I'm now wondering if I should add my resume as an attachment, even though it isn't requested?

(As mentioned, I'll essentially just be auditing classes as a non-degree seeking student this Fall, so the application for that is pretty simple; no GRE required, no writing sample, no letters of recommendation.) I should have shared this earlier, but here are the guidelines they gave: 

      An essential part of your application, the Reason Statement is used to determine the appropriateness of your educational and professional goals and serves as an example of your ability to express yourself in writing. In the statement:

  • Explain your reasons for pursuing graduate study;
  • Describe specific interests and your background in the field;
  • List any relevant skills or training you have acquired;
  • List relevant academic awards or honors you have received.

Thanks again to all of you who took the time to comment -- I will carefully consider it all and use it to improve my Reason Statement. Any additional feedback is welcome!

Warm regards ^_^

Edited by marjorie_emc2
accidental bullet point removed

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@marjorie_emc2 Definitely include your resume, though you might want to format it as a CV; that way you don't have to list lots of "I did x, y, and z" so that you have room to talk about other stuff in your statement of purpose. I.e. you can just say "while working in the healthcare industry..." instead of listing where and in what capacities. Another thing that you might consider - find one of the professors whose class you want to take, and meet with them. If you hit it off, having their word behind you will help your chances of being allowed in. When I was first considering entering graduate school, I talked to my local university, registered as a non-matriculated student, got permission of the professors, and took a few doctoral seminars. 

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@drivingthoughts If I understood your comment correctly, I will see if I can convert my resume into a CV format...and then in my reason statement, I have already took your suggestion to just say "while working in the healthcare industry...", if that was indeed your suggestion. Your other ideas are great ones, and I thank you for them as well!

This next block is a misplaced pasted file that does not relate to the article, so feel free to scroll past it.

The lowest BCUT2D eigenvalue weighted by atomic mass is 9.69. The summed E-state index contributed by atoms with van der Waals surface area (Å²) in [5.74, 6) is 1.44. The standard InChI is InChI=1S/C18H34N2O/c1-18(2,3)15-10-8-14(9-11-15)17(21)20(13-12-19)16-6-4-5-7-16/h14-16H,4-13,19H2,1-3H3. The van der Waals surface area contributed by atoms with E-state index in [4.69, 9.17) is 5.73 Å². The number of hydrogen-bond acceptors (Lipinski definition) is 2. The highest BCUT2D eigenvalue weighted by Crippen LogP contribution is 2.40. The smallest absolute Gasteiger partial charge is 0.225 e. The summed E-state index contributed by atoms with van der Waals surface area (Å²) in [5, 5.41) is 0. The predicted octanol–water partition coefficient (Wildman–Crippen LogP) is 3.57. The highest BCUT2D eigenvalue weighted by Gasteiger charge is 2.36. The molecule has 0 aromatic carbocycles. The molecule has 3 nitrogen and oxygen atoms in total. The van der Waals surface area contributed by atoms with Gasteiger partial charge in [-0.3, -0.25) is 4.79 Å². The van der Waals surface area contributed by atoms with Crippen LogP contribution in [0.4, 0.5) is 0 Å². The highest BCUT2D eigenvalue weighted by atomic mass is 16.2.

With a bit of hesitation, I'm going to share my new draft below, so here it is, after having taken in all of your comments, @KevDoh's in particular.

 

A few years ago, I graduated with a Bachelors of Science in Psychology, Bachelors of Arts in Spanish, a minor in Environmental Studies, and a Mental Health Skills Certificate. During my years as an undergraduate, I planned to pursue graduate study in social work or counseling psychology, with the goal of becoming a counselor. Since graduating, certain experiences have led me to reconsider not only my scholarly interests, but also my career path.

While working in the healthcare industry, I started to more seriously question some of the practices of modern-day psychiatry. As psychiatrist Daniel Amen points out in his TED Talk, “Psychiatrists are the only medical specialists that virtually never look at the organ they treat” (TED, 2013). In addition to these concerns about the treatment of mental illness, I have also come to the realization that all of the helping professions run an exceptionally high risk of burnout, loss of empathy, and compassion fatigue.

Reflecting on my college career, philosophy courses were the ones that I was most engaged in, and challenged me the most intellectually. For Philosophy 101 I had Professor Joseph Pearson and I remember being engrossed by the introductory book we read, Philosophy by Steven Law. I was struck by the enthusiasm of that professor and by the questions that were brought up that I had never given much thought to, such as the nature of reality and how do we know things exist. I also took a course called Contemporary Moral Problems with Professor Christopher Hudspeth. On Education, by Harry Brighouse was one of the assigned readings for this course that further piqued my interest in philosophy because the author argued that our institutions of learning are geared towards filling needs in certain industries important to the economy, instead of towards human flourishing. I also remember enjoying the discussions in this class, which were different from those I had experienced in other classes, as I felt there was more of a debate between perspectives, rather than just answering questions of the professor. At the time I didn’t know, it but these experiences would influence my decision to now pursue the study of philosophy instead of social work.

Topics of interest for me range from the study of logic and ethics to philosophy of religion. I am particularly interested in the philosophy of eastern religions and the intersection between psychology, neuroscience, and philosophy. For instance, one point in which these topics converge is where scientific findings on the benefit of mindfulness meditation on the brain and behavior meet philosophical enquiry into the question of how to best treat mental illness. My hope is to explore these and related interests further as a student at UWM, with the intention to eventually pursue a PhD in the subject.

Reference:

TEDxOrangeCoast. (2013, Oct 16). The most important lesson from 83,000 brain scans: Daniel Amen [Video file]. Retrieved from https://youtu.be/esPRsT-lmw8